The Open-stack Foundation is warning those purporting to be Open-stack service providers that they’d better be interoperable. Otherwise, they might be in a bit of trouble. If you have cheap domain web hosting with Rack-space and it’s Open-stack-powered, you might want to pay attention.
The foundation has already named two companies they’re looking into false Open-stack cloud claims, Rack-space and HP. Open Stack Foundation board member and CTO of Piston Josh McKenty said, “Neither of their public clouds could be called Open-stack under current interoperability guidelines…They’re basically not interoperable.”
An interoperability working group was “re-fired up” at the last Open Stack board meeting in an effort to assure cheap domain web hosting providers offering Open Stack cloud hosting pass the Open Stack test to avoid fragmentation problems.
McKenty says providers have some time to comply: “Don’t expect teeth in that policy until Havana,” the next version of OpenStack.
What Makes A Service Open Stack?
Right now, in order for a cheap domain web hosting provider to offer an Open Stack cloud service, Nova and Swift must be implemented. These are the compute and storage functionalities of Open Stack. However, implementing these two functions don’t totally ensure interoperability — there are no directives in place that require service providers to implement specific APIs.
McKenty is heading up a new project at OpenStack in order to improve the interoperability issue. Although the OpenStack community is supportive of the project, there has been no official vote as of yet to make it official.
What Is The New Project?
It’s called Refstack, currently in development, a reference implementation of OpenStack that providers can use as a benchmark. OpenStack also plans to develop automated testing allowing providers to test the services they offer against Refstack, resulting in a compliance scorecard.
While everyone is waiting for the development of Refstack, a large number of OpenStack cloud services that are technically following the current interoperability guidelines aren’t exactly easily interoperable.
“The question of interoperability is a tricky one to draw a line on,” said McKenty. If standards are low, a user could create a virtual machine and find out what the IP address is, and “every public OpenStack cloud is interoperable in that sense,” he said. If you then attempt to use third party tools like CloudEnvy, built for use with OpenStack, you might find they don’t work unless you use libraries developed specifically addressing the differences in the service. The OpenStack Foundation wants to negate the need for libraries used to make OpenStack and related services play nice together.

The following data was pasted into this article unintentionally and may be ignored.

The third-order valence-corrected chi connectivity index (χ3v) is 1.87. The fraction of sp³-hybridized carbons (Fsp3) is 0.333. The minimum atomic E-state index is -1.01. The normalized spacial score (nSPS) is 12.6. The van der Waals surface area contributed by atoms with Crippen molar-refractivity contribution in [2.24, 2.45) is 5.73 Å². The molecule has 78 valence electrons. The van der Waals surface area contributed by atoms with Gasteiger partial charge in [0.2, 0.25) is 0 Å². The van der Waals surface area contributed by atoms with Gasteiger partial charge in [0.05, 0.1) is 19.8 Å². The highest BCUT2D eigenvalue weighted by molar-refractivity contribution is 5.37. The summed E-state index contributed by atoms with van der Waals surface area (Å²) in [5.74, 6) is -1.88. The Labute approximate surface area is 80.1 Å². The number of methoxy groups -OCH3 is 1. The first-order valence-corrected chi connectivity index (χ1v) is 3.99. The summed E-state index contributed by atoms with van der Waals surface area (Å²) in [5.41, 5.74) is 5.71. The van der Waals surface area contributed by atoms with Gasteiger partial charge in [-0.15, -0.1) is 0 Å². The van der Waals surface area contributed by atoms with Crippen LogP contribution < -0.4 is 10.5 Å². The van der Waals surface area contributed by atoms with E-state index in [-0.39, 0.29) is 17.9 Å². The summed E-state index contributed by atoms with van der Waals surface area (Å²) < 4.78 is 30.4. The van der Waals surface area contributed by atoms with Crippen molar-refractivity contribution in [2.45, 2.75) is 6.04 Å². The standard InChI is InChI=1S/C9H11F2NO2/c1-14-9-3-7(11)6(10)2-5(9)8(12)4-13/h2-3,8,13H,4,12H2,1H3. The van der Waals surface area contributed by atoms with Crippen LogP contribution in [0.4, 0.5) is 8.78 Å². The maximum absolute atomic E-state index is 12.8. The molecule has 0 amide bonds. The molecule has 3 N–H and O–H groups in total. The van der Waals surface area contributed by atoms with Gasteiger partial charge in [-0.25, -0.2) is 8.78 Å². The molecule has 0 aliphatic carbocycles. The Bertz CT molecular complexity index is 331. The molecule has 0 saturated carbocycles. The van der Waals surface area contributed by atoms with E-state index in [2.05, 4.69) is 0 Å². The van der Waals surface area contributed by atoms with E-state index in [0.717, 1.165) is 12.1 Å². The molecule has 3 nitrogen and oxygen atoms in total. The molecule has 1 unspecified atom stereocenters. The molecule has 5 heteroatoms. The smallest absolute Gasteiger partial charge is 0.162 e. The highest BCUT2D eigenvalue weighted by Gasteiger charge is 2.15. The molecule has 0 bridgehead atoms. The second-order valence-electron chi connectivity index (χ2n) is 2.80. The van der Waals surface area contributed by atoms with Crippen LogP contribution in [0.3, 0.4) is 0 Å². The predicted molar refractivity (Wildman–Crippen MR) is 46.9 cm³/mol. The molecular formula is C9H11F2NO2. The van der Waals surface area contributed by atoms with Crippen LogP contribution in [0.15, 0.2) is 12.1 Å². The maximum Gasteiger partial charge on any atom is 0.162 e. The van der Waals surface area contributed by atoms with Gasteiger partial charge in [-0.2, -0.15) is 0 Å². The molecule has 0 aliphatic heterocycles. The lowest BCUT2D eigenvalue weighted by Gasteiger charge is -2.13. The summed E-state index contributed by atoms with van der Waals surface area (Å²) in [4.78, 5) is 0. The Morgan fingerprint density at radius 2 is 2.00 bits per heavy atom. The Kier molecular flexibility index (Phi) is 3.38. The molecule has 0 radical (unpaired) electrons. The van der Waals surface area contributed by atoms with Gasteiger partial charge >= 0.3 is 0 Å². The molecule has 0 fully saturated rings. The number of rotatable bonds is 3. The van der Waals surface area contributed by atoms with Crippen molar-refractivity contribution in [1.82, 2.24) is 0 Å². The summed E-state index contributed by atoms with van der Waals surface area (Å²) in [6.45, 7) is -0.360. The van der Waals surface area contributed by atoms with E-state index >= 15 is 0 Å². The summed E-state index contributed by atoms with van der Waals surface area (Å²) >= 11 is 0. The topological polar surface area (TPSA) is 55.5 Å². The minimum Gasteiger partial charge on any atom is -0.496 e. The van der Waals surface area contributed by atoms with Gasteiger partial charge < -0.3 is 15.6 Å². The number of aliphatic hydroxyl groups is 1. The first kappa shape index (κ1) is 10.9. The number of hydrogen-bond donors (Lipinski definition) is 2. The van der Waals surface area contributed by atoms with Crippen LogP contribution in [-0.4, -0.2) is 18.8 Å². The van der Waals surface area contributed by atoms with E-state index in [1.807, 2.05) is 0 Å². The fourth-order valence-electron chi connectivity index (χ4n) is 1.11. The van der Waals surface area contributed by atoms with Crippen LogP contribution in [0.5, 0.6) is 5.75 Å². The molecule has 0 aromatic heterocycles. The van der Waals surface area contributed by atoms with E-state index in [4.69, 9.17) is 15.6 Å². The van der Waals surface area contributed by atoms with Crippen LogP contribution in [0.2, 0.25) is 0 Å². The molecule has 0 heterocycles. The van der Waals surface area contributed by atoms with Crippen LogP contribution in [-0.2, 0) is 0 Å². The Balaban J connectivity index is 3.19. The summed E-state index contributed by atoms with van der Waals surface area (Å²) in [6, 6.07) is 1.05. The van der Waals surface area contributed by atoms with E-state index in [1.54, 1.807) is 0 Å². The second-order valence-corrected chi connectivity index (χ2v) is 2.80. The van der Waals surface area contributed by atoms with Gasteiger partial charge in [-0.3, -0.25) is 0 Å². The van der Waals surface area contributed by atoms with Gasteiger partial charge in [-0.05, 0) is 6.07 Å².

“The reason I’m so concerned with interoperability, and this may be more of my personal passion than a rational view of the ecosystem, is I don’t believe we’ll have just a handful of OpenStack clouds,” said McKenty. His vision is tens of thousands of OpenStack clouds, meaning an interoperability solution is critically necessary.
OpenStack Issues: How HP And Rackspace Responded
If you rely on Rackspace to provide your cheap domain web hosting, you’ll be happy to hear they plan to be completely interoperable by the end of 2013. Troy Toman, the director of cloud compute engineering for the company said in a blog post, “While we believe some variation in implementations will be inevitable, we do want to eliminate as many of these as possible to provide as much of a common OpenStack experience as we can.”
HP, on the other hand, isn’t as forthcoming. They deny that they are not interoperable, saying to IT World, “HP Cloud Services adheres to OpenStack’s interoperability guidelines. We are committed to OpenStack and are compatible with OpenStack APIs. In addition, we have a policy of not introducing proprietary API extensions. HP is supporting core OpenStack APIs and we have not added our own proprietary API extensions, therefore this ensures our interoperability with other OpenStack deployments.”
A company representative said the company feels it is important to “add some level of your own innovation to create products that” are distinguished from other OpenStack clouds. This representative, vice president of product marketing and cloud evangelist for HP Cloud Services Margaret Dawson, assures that HP has remained true to the APIs and code base to allow integration with other parts of the stack.
Do you rely on OpenStack cloud services from your cheap domain web hosting provider? Does this issue concern you?